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The big event of the year at Pointe-à-Callière will without a doubt be the opening of a new pavilion—the Mariners' House—located on Place d’Youville. As a new space dedicated to history and archaeology, this pavilion will be the setting for major exhibitions, lectures, special activities, and the Archaeo-Youth Space—a simulated archaeological dig for children and families.
The new multimedia show, Yours Truly, Montréal, presented in an incomparable immersive atmosphere overlooking the archaeological remains, has inspired the creation of a website, yourstrulymontreal.com, where young people can have fun while furthering their knowledge of Montréal history.
Pointe-à-Callière, the Montréal Museum of Archaeology and History, will exclusively and for the very first time present the exhibition Samurai – The Prestigious Collection of Richard Béliveau. Well-known in Québec, not only is Richard Béliveau a university professor, researcher, author, speaker, and broadcaster, he is also a devotee of Japanese culture and a great collector of objects and artwork from Japan. For the very first time, Richard Béliveau has agreed to exhibit part of his vast collection. It is one of the most important collections in the world, both for its historical value and rarity, as well as in terms of the number and diversity of items it contains.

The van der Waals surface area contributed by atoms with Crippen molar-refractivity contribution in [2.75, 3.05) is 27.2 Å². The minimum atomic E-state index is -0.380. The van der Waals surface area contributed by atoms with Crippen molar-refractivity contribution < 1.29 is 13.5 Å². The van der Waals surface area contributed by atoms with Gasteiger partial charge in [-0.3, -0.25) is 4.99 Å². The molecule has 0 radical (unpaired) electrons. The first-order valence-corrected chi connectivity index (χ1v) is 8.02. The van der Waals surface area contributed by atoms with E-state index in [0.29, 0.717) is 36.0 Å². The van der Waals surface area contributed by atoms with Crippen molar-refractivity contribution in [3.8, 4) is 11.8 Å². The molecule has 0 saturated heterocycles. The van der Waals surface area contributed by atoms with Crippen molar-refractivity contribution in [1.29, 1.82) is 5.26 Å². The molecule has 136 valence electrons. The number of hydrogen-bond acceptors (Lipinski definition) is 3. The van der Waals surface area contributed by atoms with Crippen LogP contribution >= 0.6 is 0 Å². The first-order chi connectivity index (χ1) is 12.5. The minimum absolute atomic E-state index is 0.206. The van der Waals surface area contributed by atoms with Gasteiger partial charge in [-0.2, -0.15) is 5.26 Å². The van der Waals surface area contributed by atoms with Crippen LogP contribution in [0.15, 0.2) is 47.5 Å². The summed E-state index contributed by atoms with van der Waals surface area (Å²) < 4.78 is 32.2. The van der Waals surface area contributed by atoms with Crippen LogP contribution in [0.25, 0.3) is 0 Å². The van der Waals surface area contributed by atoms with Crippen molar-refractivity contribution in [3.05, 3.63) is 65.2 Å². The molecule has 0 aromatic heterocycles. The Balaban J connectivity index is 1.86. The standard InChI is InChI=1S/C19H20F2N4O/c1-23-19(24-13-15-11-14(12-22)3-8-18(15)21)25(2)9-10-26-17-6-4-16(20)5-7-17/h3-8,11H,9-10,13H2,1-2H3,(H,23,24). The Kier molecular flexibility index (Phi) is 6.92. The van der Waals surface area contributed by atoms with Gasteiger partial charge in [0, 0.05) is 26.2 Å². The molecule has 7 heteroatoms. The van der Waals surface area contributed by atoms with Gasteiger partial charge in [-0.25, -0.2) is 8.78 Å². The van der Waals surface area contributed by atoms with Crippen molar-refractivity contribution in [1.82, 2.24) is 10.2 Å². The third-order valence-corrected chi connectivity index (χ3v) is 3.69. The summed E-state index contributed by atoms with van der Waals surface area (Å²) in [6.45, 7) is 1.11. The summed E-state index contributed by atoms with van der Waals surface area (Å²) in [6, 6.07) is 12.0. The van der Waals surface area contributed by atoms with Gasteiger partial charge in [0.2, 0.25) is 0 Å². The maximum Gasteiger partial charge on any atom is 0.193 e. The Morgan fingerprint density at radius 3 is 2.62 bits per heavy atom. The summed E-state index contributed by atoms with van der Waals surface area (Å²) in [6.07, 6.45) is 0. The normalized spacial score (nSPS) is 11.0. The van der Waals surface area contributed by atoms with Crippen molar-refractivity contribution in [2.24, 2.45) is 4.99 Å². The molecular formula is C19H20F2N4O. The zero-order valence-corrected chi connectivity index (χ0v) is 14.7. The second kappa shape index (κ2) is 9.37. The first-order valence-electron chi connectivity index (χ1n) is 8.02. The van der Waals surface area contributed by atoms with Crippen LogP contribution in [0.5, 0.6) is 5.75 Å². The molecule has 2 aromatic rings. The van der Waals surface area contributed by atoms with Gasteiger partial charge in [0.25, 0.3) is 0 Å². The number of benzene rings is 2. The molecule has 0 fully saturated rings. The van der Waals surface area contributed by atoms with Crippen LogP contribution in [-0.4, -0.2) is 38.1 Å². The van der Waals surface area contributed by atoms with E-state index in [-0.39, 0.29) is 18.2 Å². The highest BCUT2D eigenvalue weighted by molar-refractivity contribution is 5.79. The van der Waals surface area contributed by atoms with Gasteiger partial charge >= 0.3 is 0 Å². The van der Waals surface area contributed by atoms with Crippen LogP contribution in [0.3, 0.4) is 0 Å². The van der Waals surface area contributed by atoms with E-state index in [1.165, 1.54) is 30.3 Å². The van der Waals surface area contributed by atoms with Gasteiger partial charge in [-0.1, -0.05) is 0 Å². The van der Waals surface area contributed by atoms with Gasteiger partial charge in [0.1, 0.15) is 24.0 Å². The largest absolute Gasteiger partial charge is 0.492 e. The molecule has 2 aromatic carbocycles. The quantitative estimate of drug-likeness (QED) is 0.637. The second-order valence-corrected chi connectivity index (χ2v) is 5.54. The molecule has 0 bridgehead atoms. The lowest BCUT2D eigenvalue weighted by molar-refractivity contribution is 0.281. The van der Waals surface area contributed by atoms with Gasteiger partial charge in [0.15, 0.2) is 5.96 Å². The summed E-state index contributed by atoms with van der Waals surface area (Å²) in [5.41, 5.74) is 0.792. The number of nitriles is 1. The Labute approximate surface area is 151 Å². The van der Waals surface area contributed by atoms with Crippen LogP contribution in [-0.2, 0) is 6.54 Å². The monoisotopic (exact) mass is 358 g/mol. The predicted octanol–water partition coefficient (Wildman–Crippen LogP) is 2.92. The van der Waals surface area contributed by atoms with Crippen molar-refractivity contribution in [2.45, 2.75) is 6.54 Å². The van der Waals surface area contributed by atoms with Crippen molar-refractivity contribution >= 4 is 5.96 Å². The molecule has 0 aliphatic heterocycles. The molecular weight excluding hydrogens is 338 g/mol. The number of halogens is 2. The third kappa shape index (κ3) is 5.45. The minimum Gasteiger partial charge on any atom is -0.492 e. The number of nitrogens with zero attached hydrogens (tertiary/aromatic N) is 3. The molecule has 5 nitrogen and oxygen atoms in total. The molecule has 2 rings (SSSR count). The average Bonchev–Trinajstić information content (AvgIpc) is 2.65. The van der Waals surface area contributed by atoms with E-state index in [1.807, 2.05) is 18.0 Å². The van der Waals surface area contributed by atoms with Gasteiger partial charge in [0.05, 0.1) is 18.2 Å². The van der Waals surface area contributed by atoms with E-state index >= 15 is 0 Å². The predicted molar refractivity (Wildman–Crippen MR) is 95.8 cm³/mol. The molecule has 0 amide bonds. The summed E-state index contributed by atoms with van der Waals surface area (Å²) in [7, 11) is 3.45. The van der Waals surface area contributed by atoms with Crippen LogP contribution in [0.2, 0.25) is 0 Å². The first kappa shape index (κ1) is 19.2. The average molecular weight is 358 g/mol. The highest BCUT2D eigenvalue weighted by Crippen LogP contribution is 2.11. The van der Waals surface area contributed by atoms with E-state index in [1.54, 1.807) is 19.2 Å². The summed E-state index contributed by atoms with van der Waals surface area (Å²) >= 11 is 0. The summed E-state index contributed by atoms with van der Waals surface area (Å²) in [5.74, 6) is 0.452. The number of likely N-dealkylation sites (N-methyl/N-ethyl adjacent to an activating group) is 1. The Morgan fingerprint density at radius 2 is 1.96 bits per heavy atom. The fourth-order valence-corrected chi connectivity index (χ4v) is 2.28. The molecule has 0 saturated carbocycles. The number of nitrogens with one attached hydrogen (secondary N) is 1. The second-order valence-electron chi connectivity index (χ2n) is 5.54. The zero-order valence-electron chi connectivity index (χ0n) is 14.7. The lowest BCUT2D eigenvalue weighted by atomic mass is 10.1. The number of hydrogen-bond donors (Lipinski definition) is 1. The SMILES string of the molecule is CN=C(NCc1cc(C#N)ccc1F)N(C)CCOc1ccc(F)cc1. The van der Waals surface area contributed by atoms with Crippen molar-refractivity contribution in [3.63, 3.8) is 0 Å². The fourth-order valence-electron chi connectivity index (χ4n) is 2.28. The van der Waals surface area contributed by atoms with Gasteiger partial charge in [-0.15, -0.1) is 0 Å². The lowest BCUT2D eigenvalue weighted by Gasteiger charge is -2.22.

A world-exclusive presentation at Pointe-à-Callière, The Etruscans – An
Ancient Italian Civilization is an exhibition on one of the most
remarkable and renowned civilizations of Antiquity, which developed in
Italy, mainly in the region of Tuscany, over the course of nearly ten
centuries, from the 9th to the 1st century BCE. This exhibition will
allow visitors to explore and admire this people that figured
prominently in the evolution of humanity and of the Mediterranean
cultures, and which today still remains one of the most fascinating
civilizations of that era.
Starting on Saturday, January 7, and every Saturday and Sunday in January and February, Pointe-à-Callière, the Montréal Museum of Archaeology and History, is reducing the price of admission to the Museum by a percentage equal to the outdoor subzero temperature recorded that morning.